In hindsight, it’s easy to identify who wasn’t quick enough and who wasn’t careful enough. But if you want to understand how agents make these decisions, you need to understand the multiple pressures that agents experience, because they are trading these off. You also need to understand what information they had available at the time, as well as their previous experiences. I thought this observation of the behavior of the banks was particularly insightful.

But it does tell a more general story about the big banks, that they have invested so much in at least the formalities of compliance that they have become worse than small banks at making loans to new customers.

Matt Levine

Reactions to previous incidents have unintended consequences to the future. The conclusion to draw here isn’t that “the banks are now overregulated”. Rather, it’s that double binds are unavoidable: we can’t eliminate them by adding or removing regulations. There’s no perfect knob setting where they don’t happen anymore.

Once we accept that double binds are inevitable, we can shift of our focus away from just adjusting the knob and towards work that will prepare agents to make more effective decisions when they inevitably encounter the next double bind.

Rebrand: Surfing Complexity

You can’t stop the waves, but you can learn to surf.

Jon Kabat-Zinn

When I started this blog, my primary interests were around software engineering and software engineering research, and that’s what I mostly wrote about. Over time, I became more interested in complex systems that include software, sometimes referred to as socio-technical systems. That attracted me initially to chaos engineering, and, more recently, to learning from incidents and resilience engineering.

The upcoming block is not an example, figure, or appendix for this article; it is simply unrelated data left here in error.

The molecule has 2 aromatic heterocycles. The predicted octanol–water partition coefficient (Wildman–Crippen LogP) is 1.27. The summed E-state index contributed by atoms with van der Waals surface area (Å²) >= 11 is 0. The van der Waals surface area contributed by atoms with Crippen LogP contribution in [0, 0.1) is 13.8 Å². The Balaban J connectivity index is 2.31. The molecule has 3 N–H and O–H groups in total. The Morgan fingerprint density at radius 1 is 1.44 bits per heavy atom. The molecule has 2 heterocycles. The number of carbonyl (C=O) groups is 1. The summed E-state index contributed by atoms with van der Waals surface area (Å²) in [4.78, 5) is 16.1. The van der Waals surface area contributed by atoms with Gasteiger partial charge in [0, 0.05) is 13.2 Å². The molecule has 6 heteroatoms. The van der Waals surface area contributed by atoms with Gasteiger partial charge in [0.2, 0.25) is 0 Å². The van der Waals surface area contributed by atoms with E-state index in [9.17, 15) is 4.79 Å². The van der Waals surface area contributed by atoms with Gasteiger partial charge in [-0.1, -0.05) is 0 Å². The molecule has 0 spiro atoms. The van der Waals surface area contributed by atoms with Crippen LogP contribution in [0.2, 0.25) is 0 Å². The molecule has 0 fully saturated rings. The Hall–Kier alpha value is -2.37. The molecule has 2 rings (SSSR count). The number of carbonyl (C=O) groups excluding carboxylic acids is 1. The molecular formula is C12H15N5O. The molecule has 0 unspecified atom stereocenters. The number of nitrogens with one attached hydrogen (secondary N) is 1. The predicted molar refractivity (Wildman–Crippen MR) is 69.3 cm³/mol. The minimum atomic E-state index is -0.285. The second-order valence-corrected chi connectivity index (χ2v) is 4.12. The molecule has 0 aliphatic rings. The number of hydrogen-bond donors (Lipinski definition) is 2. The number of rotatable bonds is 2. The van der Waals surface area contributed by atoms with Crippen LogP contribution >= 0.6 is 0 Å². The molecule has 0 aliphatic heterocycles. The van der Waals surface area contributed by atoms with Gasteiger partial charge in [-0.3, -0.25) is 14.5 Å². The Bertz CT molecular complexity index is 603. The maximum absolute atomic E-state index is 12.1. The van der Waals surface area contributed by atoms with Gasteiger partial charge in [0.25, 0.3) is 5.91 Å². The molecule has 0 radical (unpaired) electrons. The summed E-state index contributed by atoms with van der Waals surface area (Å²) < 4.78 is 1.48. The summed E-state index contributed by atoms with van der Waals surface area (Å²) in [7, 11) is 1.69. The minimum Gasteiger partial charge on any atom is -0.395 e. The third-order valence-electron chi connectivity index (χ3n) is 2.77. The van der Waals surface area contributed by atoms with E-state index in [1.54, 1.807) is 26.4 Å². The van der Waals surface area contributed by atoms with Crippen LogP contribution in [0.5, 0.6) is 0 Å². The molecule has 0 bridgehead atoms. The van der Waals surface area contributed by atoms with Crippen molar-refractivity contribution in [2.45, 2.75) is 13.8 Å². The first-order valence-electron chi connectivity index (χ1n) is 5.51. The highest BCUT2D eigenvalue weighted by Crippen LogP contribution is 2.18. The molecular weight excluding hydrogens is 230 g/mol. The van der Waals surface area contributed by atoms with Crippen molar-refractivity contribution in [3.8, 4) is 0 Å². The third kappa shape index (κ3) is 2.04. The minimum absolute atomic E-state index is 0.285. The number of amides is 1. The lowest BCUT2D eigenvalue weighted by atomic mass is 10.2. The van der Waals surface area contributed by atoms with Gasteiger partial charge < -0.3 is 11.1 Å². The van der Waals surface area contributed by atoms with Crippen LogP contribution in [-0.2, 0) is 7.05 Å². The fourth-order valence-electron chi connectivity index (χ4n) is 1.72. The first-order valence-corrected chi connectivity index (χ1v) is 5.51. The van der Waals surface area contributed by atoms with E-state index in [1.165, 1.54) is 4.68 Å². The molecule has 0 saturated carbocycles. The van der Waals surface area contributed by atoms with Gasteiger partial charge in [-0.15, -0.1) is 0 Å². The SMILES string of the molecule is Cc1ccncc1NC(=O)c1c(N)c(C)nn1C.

To reflect the more recent focus on complex systems, I decided to rebrand this blog Surfing Complexity. The term has two inspirations: the quote from Jon Kabat-Zinn at the top of this post, and the book title Surfing Uncertainty by Andy Clark. I also gave the blog a new domain name: surfingcomplexity.blog.

In my experience, software engineers recognize the challenge of complexity, but their primary strategy for addressing complexity is by trying to reduce it (and, when they don’t have the resources to do so, complaining about it). By contrast, the resilience engineering community recognizes that complexity is inevitable in the adaptive universe, and seek to understand what we can do to navigate complexity more effectively.

While I think that we should strive to reduce complexity where possible, I also believe that most strategies for increasing the robustness or safety in a system lead will ultimately lead to an increase in complexity. As an example, consider an anti-lock braking system in a modern car. It’s a safety feature, but it clearly increases the complexity of the automobile.